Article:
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Bar: What to Get Drunk on in 2016 

Wednesday, Jan 13 2016
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FromSF Beer Weeknear the start of the calendar year to Outside Lands' Beer Landsto December's spirited holiday releases, the Bay Area ceaselessly fills your glass with world-class libations. For your drinking pleasure, here are the best recently released beveragesto seek out in 2016.

Toaster Pastry (21st Amendment Brewery)
2015 was quite the year for SoMa's original craft brewery. Not only did 21st Amendment finally open its mammoth San Leandro production facility — returning all of its beer-making back to the Bay Area — it also took home two silver medals at the Great American Beer Festival in Denver, including one for this heavily hyped "Pop Tart" beer. The inspiration for this India-Style Red Ale? The San Leandro operation is a former Kellogg's factory. Whether or not you think it tastes like Pop Tarts is beside the point: It's juicy, drinkable, and crisply refreshing for a hoppy beer with a 7.6 percent ABV. And this year will see the reemergence of the canned bright red beauty in package shops throughout the city.

Dogpatch Whiskey (Seven Stills, Almanac Collaboration) 
Seven Stills is changing the whiskey game, releasing a series of spirits distilled from local beers. With Dogpatch Whiskey, first bottled this past November, the Bayview distillery harnesses Almanac Beer Co.'s tangy, namesake sour to produce a daring, experimental distillate. Running a beer through the still, however, strips it of much of its defining characteristics. So to impart the beer's original flavors back into the liquid, master distiller Clint Potter rested the juice in the same American Oak barrels the brewery uses to age its venerated sours. After five months, a floral, funky whiskey emerged from the cask. Extremely limited in supply, only a handful of bottles will hit S.F. in early 2016, priced at $45 for 375 ml.

Otra Vez (Sierra Nevada Brewery)
Goses were all the rage in 2015. The slightly salty style, which originated in 16th-century Leipzig, established itself as the darling of the craft beer world seemingly overnight. Some breweries, hoping to cash in on the craze, missed the mark — badly. Sierra Nevada, on the other hand, nailed it. Their first bottled Gose, Otra Vez, was a spectacular summertime sipper — never mind that it arrived mid-autumn. Brewed with prickly pear cactus and a hint of grapefruit, the session ale is sure to win over newcomers and seasoned vets alike. Now that it's in regular production, expect to see bottles in high demand come mid-May, the optimal season for this light, crisp, and tangy tongue tickler.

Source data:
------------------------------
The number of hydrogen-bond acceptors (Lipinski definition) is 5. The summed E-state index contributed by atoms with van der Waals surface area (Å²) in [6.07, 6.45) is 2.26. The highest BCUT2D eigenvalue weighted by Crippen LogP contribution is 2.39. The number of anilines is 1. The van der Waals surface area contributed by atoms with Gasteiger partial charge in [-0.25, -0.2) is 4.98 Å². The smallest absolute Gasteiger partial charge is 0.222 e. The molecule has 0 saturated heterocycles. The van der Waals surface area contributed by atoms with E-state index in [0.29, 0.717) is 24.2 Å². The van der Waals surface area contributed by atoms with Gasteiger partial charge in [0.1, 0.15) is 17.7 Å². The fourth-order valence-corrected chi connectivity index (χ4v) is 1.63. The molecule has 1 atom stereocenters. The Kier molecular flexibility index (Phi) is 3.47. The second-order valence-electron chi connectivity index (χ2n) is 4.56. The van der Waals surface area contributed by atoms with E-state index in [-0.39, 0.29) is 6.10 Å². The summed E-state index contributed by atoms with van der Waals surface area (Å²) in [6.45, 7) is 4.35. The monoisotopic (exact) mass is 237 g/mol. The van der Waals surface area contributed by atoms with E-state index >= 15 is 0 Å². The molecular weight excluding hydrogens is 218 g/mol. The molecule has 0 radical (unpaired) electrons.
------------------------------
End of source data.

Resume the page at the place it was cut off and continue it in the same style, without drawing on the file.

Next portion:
Calambic Series (High Water Brewing Company)
Last year saw the launch of High Water's ambitious Calambic Series — an ongoing line of ales that merge seasonal California ingredients with the longstanding tradition of Belgian sours. First up was Central Valley Breakfast Sour,aged with grapefruit, pear, and lychee. As the name suggests, it could be enjoyed before noon, drinking somewhat like a carbonated grapefruit juice. But whatever time of day you pop open a bottle, you're sure to be fully satisfied. Next up from High Water in 2016 is Ramble on Rose, a Grateful Dead-inspired grog made with fresh blueberries, rose petals, and pink peppercorns.

Batch 003 (Bender's Rye Whiskey)
Located on Treasure Island, Bender's has employed a consistent formula to its first three releases of hooch: high-quality rye sourced from Alberta, Canada that is rectified, carefully blended, and proofed down using pure Sierra Nevada runoff. The results have been similarly predictable: outstanding rye with a distinctive flavor profile, and mouth-pleasing roundedness. And Batch 003 might be Bender's finest work yet. Aged in white oak bourbon barrels, there is a lingering vanilla-like sweetness in the finish. Hovering at $50 per 750ml bottle, it is undoubtedly one of the best value buys in the craft whiskey world.

Double Dry
Hopped Dobis (Cellarmaker)
You know what they say about too much of a good thing? Well, the brewers at Cellarmaker don't. The SoMa microbrewery took one of its perennial all-stars — a Double IPA bursting with bitter, ripened citra hops — and jacked it up even higher. Adding fresh hops (not once, but twice) after primary fermentation turns this beer — in Spinal Tap fashion — from a 10 to an 11. Fruity yet malty, tropical yet biscuit-y, it has a most glorious cacophony of pungent flavors and aromas competing for your attention. Ultimately, it all makes sense. If there's any justice in the world, 2016 will see the triumphant return of this now-cultish hop-bomb. In the meantime, make your way to the tasting room to sip onHighway to the Danker Zone, analmostequally impressive Double IPA that is available for growler fills.

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About The Author

Brad Japhe

Brad Japhe

Bio:
I enjoy my whiskey neat, my beer hoppy, and my meat medium rare. I have been covering craft spirits, suds, and gourmet cuisine for a decade, with work published from New York, across Montana, and up and down the Pacific Coast.

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